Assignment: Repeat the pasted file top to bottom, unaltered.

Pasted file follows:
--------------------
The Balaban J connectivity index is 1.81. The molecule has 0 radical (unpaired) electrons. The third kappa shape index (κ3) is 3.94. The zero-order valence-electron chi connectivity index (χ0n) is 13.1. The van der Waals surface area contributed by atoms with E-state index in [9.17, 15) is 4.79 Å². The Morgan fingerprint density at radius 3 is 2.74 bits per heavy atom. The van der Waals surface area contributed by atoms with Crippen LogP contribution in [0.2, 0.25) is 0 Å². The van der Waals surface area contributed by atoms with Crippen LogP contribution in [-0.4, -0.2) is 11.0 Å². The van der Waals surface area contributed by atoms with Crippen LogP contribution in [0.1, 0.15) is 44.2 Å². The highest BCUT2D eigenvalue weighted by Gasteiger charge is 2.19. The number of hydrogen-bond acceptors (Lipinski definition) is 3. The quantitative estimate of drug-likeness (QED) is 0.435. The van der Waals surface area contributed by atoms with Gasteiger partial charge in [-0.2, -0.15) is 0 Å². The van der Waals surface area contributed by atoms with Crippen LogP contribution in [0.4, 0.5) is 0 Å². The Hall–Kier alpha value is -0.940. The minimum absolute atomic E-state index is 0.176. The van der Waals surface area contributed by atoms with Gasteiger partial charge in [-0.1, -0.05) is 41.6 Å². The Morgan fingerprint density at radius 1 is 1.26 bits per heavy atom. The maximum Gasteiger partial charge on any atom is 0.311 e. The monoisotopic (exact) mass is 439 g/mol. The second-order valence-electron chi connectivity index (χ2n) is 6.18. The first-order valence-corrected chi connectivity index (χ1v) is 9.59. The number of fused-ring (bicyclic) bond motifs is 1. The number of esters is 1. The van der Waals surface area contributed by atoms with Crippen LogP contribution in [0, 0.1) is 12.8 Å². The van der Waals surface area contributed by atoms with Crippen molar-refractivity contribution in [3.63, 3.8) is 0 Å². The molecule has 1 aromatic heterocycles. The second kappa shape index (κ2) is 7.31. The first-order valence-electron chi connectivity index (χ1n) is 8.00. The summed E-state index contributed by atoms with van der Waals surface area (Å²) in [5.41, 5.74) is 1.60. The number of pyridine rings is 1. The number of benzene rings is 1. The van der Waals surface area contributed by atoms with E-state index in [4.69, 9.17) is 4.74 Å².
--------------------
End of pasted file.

The Balaban J connectivity index is 1.81. The molecule has 0 radical (unpaired) electrons. The third kappa shape index (κ3) is 3.94. The zero-order valence-electron chi connectivity index (χ0n) is 13.1. The van der Waals surface area contributed by atoms with E-state index in [9.17, 15) is 4.79 Å². The Morgan fingerprint density at radius 3 is 2.74 bits per heavy atom. The van der Waals surface area contributed by atoms with Crippen LogP contribution in [0.2, 0.25) is 0 Å². The van der Waals surface area contributed by atoms with Crippen LogP contribution in [-0.4, -0.2) is 11.0 Å². The van der Waals surface area contributed by atoms with Crippen LogP contribution in [0.1, 0.15) is 44.2 Å². The highest BCUT2D eigenvalue weighted by Gasteiger charge is 2.19. The number of hydrogen-bond acceptors (Lipinski definition) is 3. The quantitative estimate of drug-likeness (QED) is 0.435. The van der Waals surface area contributed by atoms with Gasteiger partial charge in [-0.2, -0.15) is 0 Å². The van der Waals surface area contributed by atoms with Crippen LogP contribution in [0.4, 0.5) is 0 Å². The Hall–Kier alpha value is -0.940. The minimum absolute atomic E-state index is 0.176. The van der Waals surface area contributed by atoms with Gasteiger partial charge in [-0.1, -0.05) is 41.6 Å². The Morgan fingerprint density at radius 1 is 1.26 bits per heavy atom. The maximum Gasteiger partial charge on any atom is 0.311 e. The monoisotopic (exact) mass is 439 g/mol. The second-order valence-electron chi connectivity index (χ2n) is 6.18. The first-order valence-corrected chi connectivity index (χ1v) is 9.59. The number of fused-ring (bicyclic) bond motifs is 1. The number of esters is 1. The van der Waals surface area contributed by atoms with Crippen LogP contribution in [0, 0.1) is 12.8 Å². The van der Waals surface area contributed by atoms with Crippen molar-refractivity contribution in [3.63, 3.8) is 0 Å². The molecule has 1 aromatic heterocycles. The second kappa shape index (κ2) is 7.31. The first-order valence-electron chi connectivity index (χ1n) is 8.00. The summed E-state index contributed by atoms with van der Waals surface area (Å²) in [5.41, 5.74) is 1.60. The number of pyridine rings is 1. The number of benzene rings is 1. The van der Waals surface area contributed by atoms with E-state index in [4.69, 9.17) is 4.74 Å².